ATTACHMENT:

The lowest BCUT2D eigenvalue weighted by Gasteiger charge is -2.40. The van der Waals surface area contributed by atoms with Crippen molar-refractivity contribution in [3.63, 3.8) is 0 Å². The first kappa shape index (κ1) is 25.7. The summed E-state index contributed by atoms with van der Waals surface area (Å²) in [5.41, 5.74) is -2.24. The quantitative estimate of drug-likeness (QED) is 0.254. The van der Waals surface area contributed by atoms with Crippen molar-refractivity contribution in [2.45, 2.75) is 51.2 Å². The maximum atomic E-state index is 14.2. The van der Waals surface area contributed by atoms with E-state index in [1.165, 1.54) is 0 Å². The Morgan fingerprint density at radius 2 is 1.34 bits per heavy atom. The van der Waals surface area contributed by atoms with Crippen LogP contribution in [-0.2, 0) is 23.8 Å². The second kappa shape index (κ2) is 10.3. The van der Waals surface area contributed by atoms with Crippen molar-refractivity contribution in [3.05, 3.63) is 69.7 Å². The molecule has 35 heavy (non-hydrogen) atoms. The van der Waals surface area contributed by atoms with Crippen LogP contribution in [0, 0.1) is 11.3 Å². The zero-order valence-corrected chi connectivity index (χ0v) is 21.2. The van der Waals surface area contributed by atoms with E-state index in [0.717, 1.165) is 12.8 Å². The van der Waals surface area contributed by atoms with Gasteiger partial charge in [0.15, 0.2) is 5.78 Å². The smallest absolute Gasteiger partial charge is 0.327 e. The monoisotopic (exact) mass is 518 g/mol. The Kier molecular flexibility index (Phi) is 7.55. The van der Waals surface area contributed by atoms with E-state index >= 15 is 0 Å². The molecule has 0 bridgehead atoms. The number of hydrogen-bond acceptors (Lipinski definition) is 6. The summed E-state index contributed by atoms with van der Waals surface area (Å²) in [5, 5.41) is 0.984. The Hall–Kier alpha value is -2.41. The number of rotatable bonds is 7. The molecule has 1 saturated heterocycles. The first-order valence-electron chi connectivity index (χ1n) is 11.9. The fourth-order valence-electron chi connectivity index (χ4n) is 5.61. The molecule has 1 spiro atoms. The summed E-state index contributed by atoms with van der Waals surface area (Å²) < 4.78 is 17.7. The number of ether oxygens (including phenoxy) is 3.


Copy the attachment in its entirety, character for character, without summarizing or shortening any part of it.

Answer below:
The lowest BCUT2D eigenvalue weighted by Gasteiger charge is -2.40. The van der Waals surface area contributed by atoms with Crippen molar-refractivity contribution in [3.63, 3.8) is 0 Å². The first kappa shape index (κ1) is 25.7. The summed E-state index contributed by atoms with van der Waals surface area (Å²) in [5.41, 5.74) is -2.24. The quantitative estimate of drug-likeness (QED) is 0.254. The van der Waals surface area contributed by atoms with Crippen molar-refractivity contribution in [2.45, 2.75) is 51.2 Å². The maximum atomic E-state index is 14.2. The van der Waals surface area contributed by atoms with E-state index in [1.165, 1.54) is 0 Å². The Morgan fingerprint density at radius 2 is 1.34 bits per heavy atom. The van der Waals surface area contributed by atoms with Crippen LogP contribution in [-0.2, 0) is 23.8 Å². The second kappa shape index (κ2) is 10.3. The van der Waals surface area contributed by atoms with Crippen molar-refractivity contribution in [3.05, 3.63) is 69.7 Å². The molecule has 35 heavy (non-hydrogen) atoms. The van der Waals surface area contributed by atoms with Crippen LogP contribution in [0, 0.1) is 11.3 Å². The zero-order valence-corrected chi connectivity index (χ0v) is 21.2. The van der Waals surface area contributed by atoms with E-state index in [0.717, 1.165) is 12.8 Å². The van der Waals surface area contributed by atoms with Gasteiger partial charge in [0.15, 0.2) is 5.78 Å². The smallest absolute Gasteiger partial charge is 0.327 e. The monoisotopic (exact) mass is 518 g/mol. The Kier molecular flexibility index (Phi) is 7.55. The van der Waals surface area contributed by atoms with E-state index >= 15 is 0 Å². The molecule has 0 bridgehead atoms. The number of hydrogen-bond acceptors (Lipinski definition) is 6. The summed E-state index contributed by atoms with van der Waals surface area (Å²) in [5, 5.41) is 0.984. The Hall–Kier alpha value is -2.41. The number of rotatable bonds is 7. The molecule has 1 saturated heterocycles. The first-order valence-electron chi connectivity index (χ1n) is 11.9. The fourth-order valence-electron chi connectivity index (χ4n) is 5.61. The molecule has 1 spiro atoms. The summed E-state index contributed by atoms with van der Waals surface area (Å²) < 4.78 is 17.7. The number of ether oxygens (including phenoxy) is 3.